Sifrei[7] famously relates that before G-d gave the Torah to Klal Yisroel, He offered it to every nation. Each nation demanded first to know the contents of the Torah. When told that the Torah would obligate them to challenge and rise above their nature they refused it. Only Klal Yisroel emphatically declared that they would accept the Torah unequivocally. A moment’s decision, but with perpetual consequences. 

  Rus and Orpah traveled the same road together. They both left behind the glorious life of a princess to marry scholarly Jews[8]. Both of their husbands died young and yet they decided to remain with Na’ami, their impoverished widowed former mother-in-law. However, when Na’ami prodded them to return to their homes and retake their place of prominence in the nation of their birth, one acceded and one obdurately pledged to remain. One fateful moment, one incredibly fateful decision!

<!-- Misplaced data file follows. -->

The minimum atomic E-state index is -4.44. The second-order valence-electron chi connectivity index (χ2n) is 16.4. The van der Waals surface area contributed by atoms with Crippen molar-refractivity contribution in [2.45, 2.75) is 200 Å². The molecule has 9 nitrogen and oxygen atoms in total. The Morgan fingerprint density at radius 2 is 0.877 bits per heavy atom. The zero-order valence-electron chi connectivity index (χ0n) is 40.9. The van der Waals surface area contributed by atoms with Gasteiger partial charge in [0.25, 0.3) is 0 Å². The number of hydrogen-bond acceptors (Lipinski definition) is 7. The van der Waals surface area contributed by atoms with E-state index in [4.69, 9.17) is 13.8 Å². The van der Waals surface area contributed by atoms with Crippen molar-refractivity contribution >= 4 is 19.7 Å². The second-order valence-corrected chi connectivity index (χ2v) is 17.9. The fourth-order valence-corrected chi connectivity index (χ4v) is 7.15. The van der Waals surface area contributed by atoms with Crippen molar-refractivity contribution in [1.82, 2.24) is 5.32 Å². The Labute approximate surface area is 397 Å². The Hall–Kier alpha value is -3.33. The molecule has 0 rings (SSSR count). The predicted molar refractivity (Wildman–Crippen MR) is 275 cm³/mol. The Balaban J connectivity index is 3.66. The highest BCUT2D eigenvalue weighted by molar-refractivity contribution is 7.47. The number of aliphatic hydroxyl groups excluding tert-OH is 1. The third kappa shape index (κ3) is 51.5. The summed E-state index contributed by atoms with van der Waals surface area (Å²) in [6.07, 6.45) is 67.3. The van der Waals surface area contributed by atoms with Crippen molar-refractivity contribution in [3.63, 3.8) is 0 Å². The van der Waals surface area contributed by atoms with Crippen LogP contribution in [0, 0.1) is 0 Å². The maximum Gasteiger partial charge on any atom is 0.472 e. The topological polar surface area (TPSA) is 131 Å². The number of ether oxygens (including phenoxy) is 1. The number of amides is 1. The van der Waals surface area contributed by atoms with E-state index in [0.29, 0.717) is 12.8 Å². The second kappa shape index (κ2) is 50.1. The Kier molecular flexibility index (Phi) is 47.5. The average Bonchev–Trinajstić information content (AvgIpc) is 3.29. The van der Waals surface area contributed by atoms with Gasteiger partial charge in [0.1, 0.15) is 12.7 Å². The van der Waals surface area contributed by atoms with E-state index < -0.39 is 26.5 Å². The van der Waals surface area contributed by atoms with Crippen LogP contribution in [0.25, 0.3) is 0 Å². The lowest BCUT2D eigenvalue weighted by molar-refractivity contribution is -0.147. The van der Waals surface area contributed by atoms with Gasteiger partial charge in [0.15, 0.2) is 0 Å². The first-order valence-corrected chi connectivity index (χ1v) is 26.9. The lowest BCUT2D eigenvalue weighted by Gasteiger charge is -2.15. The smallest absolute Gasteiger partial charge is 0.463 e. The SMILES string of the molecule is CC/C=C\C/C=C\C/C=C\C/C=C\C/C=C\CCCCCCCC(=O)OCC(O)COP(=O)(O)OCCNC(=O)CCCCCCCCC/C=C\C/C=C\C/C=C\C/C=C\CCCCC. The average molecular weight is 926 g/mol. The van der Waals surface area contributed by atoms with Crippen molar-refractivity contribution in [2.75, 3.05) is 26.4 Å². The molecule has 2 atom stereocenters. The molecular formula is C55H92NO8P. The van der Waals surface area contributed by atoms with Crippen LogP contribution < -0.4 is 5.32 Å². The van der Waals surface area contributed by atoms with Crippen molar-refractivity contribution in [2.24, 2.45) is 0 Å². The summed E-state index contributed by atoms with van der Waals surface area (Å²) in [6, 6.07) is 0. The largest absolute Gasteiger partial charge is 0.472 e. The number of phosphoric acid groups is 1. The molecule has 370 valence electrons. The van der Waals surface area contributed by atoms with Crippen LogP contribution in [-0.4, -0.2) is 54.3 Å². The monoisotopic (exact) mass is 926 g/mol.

Orpah went home and forfeited her place in the ranks of the great women of Klal Yisroel. In fact, au contraire; her forfeiture plunged her into the morass of depravity, as she was the ancestor of the blaspheming giant Golias.
Rus remained and pledged to be faithful to Na’ami and the Torah which dictated her life. She becomes a heroic matriarch of the Jewish people, mothering the eternal Davidic dynasty. Her descendant Dovid killed Golias.
One moment; one decision. One unwittingly chose anonymity which bred infamy, while the other chose to traverse the road less traveled, which led to eternity. 

Every person is presented with moments when he/she must make difficult decisions about how to proceed: Should I get involved or not? Should I join or not? Should I pledge assistance or not? Should I commit or not?
Such decisions are always difficult. But it is worth remembering that sometimes the difference between anonymity and eternity is decided in a fleeting moment.

          “I cannot redeem it, lest I imperil my own inheritance.”